How a Deep Cleaning from Scaling and Planing Can Improve Your Dental Health

Periodontitis, or gum disease, affects nearly half of all American adults. Fortunately, Your Community Dental has a two-step plan in place: scaling and root planing.

Gum disease is the inflammation of the tissue around your gum that affects your teeth and the bones surrounding your teeth.

“If you don’t brush and floss teeth daily, food particles can remain in your mouth, promoting bacterial growth between teeth, around the gums, and on the tongue,” states WebMD.

Symptoms of gum disease include:

·         Bad breath that won’t go away

·         Red or swollen gums

·         Tender or bleeding gums

·         Painful chewing

·         Loose teeth

·         Sensitive teeth

·         Receding gums or longer appearing teeth

Your dental professional always checks your gum health during a cleaning and will measure pockets around each tooth and may take an x-ray to look for bone loss. Healthy gums attach to the tooth 1 to 3 mm below the gumline and the tissue fits tightly around your teeth, preventing plaque from residing below your gums.

“While everyone experiences plaque and bacteria buildup on their teeth, left unchecked, the bacteria that lives in the plaque will eventually cause gum disease,” said Your Community Dental’s Dr. Andrew Troupes, DMD. “Having your teeth cleaned regularly isn’t just about appearances. It’s about your health.”

When a person has gum disease, the tissue loosens, enabling plaque to fill in pockets below the gum. If pockets reach 4 mm or more, your dentist may recommend dental scaling to carefully remove plaque from below the gumline.

“If gum disease is caught early and hasn’t damaged the structures below the gum line, a professional cleaning should do,” states the American Dental Association’s Mouth Healthy website. “If the pockets between your gums and teeth are too deep, however, scaling and root planing may be needed.”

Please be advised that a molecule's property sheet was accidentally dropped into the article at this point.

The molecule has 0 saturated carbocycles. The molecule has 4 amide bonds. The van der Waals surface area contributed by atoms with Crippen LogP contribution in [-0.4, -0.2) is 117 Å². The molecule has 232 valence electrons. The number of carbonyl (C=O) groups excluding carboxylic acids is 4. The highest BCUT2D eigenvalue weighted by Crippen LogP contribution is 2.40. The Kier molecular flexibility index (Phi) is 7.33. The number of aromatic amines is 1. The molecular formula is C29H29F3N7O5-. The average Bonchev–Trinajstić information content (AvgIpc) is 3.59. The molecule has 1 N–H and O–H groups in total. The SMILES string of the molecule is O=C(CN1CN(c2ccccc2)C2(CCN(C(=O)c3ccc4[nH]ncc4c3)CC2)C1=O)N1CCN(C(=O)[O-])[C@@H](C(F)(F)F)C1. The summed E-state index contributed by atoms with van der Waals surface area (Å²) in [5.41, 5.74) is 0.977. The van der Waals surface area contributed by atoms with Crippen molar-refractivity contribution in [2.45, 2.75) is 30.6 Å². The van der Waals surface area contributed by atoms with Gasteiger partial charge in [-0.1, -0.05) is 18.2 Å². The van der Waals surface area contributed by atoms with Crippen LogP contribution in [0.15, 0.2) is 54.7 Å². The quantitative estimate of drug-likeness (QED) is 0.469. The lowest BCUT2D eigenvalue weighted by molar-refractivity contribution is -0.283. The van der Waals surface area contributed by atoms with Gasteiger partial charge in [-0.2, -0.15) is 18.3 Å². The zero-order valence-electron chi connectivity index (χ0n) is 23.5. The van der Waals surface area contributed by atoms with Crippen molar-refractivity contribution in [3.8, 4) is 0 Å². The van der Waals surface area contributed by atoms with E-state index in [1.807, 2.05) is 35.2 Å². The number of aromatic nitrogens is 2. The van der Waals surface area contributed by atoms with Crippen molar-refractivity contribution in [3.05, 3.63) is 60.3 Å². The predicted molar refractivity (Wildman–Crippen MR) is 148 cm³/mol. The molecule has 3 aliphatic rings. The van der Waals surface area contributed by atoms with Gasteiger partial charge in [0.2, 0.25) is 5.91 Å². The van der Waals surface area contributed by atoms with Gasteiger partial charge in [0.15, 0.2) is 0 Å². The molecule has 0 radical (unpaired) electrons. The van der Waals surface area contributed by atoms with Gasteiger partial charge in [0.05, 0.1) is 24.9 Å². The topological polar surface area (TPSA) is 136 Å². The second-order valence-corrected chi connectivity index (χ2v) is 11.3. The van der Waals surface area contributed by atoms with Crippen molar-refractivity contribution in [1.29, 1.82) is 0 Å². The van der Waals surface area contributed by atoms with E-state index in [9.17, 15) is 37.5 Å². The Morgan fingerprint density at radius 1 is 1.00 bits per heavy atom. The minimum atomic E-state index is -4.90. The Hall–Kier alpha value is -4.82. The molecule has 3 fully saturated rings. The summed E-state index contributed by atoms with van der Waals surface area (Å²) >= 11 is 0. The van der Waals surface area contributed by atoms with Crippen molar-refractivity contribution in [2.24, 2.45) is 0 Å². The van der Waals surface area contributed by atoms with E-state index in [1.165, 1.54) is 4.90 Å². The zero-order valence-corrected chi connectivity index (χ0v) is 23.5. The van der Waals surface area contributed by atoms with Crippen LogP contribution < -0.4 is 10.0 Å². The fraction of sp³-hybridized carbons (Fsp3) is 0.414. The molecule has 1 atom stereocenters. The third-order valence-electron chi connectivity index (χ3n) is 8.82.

Scaling and root planing sounds like a dangerous outdoor activity for adventurous thrill-seekers. In reality, scaling and root planing is a deep cleaning measure that helps fight back against gum disease. This is a nonsurgical procedure to treat your teeth and gums against plaque, bacteria, and tartar deposits.

What is scaling and root planing?
The scaling process targets the area below the gumline and along the roots using an ultrasonic scaling device and/or manual instruments to remove plaque and tartar. Scaling can also involve delivering an antimicrobial agent into the pocket to treat and reduce bacteria.

Next, root planing goes deeper to remove cementum and surface dentin, smoothing out affected root areas in order to decrease gum tissue inflammation and allow your gums to reattach to your teeth. A properly planed root surface helps fight against bacteria, tartar, and plaque while also promoting healing.

Why should I consider this procedure?
Periodontitis causes sensitive, inflamed gums that often bleed and cause bad breath. Halitosis is the medical term for bad breath — not just the kind of bad breath that comes from eating garlic or anchovies but the kind of bad breath that is an indication of disease and decay.

Scaling and root planing is the best solution when a regular cleaning cannot remove plaque trapped in deep gum pockets. Left untreated, gum disease leads to tooth and bone loss. Seeking treatment early on means you will have a much higher rate of tooth-survival.

How long does the procedure take?
To fully remove all plaque, bacteria, and tartar from your teeth and root surfaces, scaling and root planing usually takes more than one appointment to complete. Depending on your treatment plan, a moderate case may take one appointment, but most treatments divide the affected areas into sections per appointment.